Miranda Ellis: Made of the Right Mettle

25 Nov 2014

"Waiariki honestly gave me the tools where I was able to live my dream." says Tokoroa’s Miranda Ellis.

While simply achieving their dreams would give some a reason to embrace a slower pace of life, for Miranda opening the doors on her own business, E&H Mechanical was only the shifting of gears. Backed by her husband and fellow Waiariki Automotive and Engineering graduate Roger Hamon, the couple has been swamped with work, expanding their business to cope with rising demand.

Yes, the headstrong entrepreneur has literally gone from being a Waiariki Automotive and Engineering student, to employing Waiariki Automotive and Engineering students.

"I’d always wanted to do engineering or mechanics, but I didn’t know how to go about it," Miranda states, reflecting on the passion given to her by growing up around the garage of her engineer father. "When I was introduced to the qualifications at Waiariki, I thought ‘To hell with it, I’ll go for it’ and I got in. Three years later, I was out with a trade."

"Waiariki was a very family orientated place and my tutors always made me feel equal. Never treated me any different. When I first got there, there were a few other females on the course, and I think they had different objectives than I did. We were treated as females though and not given the good jobs like changing a gearbox or something like that, we were given everyday warrants and the same old mundane things.

"That was until I stood up and said ‘Look, I’m sick of this. I’m sick of oil changes. I want to do something worthwhile.’ And that was it. Every single job after that, my tutor John Walls turned around and said ‘Alright girl, you’ve spoken up, here you go’ and I loved it. Absolutely loved it."

After graduating, Miranda took her passion to Australia, where her and her husband worked gaining experience for four years. It was then her inner drive started calling the pair home, to open E&H Mechanical.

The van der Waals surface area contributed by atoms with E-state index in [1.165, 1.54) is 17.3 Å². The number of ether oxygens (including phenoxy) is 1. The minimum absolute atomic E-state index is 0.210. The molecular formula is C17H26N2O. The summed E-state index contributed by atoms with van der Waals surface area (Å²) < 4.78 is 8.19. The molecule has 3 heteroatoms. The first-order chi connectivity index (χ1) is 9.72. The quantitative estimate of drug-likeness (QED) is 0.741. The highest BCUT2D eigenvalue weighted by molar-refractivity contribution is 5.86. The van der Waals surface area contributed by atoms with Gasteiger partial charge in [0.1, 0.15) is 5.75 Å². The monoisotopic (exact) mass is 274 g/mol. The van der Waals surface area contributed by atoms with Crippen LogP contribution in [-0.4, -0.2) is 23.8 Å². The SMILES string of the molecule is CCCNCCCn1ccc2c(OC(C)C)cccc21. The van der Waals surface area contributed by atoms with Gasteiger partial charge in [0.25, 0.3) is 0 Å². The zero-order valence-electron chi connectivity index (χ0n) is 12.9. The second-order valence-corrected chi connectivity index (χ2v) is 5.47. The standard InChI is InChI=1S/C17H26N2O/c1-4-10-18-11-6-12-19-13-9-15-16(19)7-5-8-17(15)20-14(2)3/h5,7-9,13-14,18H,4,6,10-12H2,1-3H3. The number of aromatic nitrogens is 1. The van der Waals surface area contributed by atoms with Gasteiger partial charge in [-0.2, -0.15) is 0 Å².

"We sunk all our savings into a white truck and my husband and I just started going around to the local truck places and fleet owners saying ‘Look, here we are. We are mobile. We can do anything you want.’"

With G.J. Sheldrake first to take them up on the offer, the duo soon built their client base up to the point they could get into a workshop - and that’s where the pair’s success really hit top gear. While their workshop previously housed a diesel mechanic for whom business wasn’t so successful, Miranda never doubted Tokoroa’s potential.

"We are just slammed all the time right now. It is fantastic. A lot of people said to us ‘Do you think Tokoroa is the place to open a workshop?’ I believe it is and so we took the risk - and it was a huge risk - and now we haven’t had a day off in two years."Admitting that having to spend less time on the workshop floor to handle her managerial responsibilities has been a hard sacrifice to make, Miranda feels it has all been worth it to be able to drive her dream forward.

"I can’t blame anyone else if it fails in parts. It’s all up to me. My Waiariki tutors, John Walls, Graham Savage and Scott Hearn installed that in me. In mechanics you’ve either got it or you haven’t and you never know that until you take that step."

With that step well and truly taken, and having employed people from a range of training backgrounds, she now highlights what she sees as the benefits of employing Waiariki graduates.

"Waiariki students especially have the good habits that you look for. When you go and get an apprenticeship out in the workplace, you generally learn bad habits from the other mechanics that teach you, whereas with Waiariki, you start off straight away with good habits. How they do things is absolutely correct, there are no cutting corners and that sort of thing. It is a peace of mind.

"I had a Level 4 Waiariki graduate here for about two months and I could just leave her. That’s a huge thing as a business owner. I can’t be paying employees a hell of a lot of money and have to constantly go and help them out.

"There are two types of people in my world; those who make me money and those who cost me money. Waiariki students start making me money straight away."

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Page last updated: 02 May 2017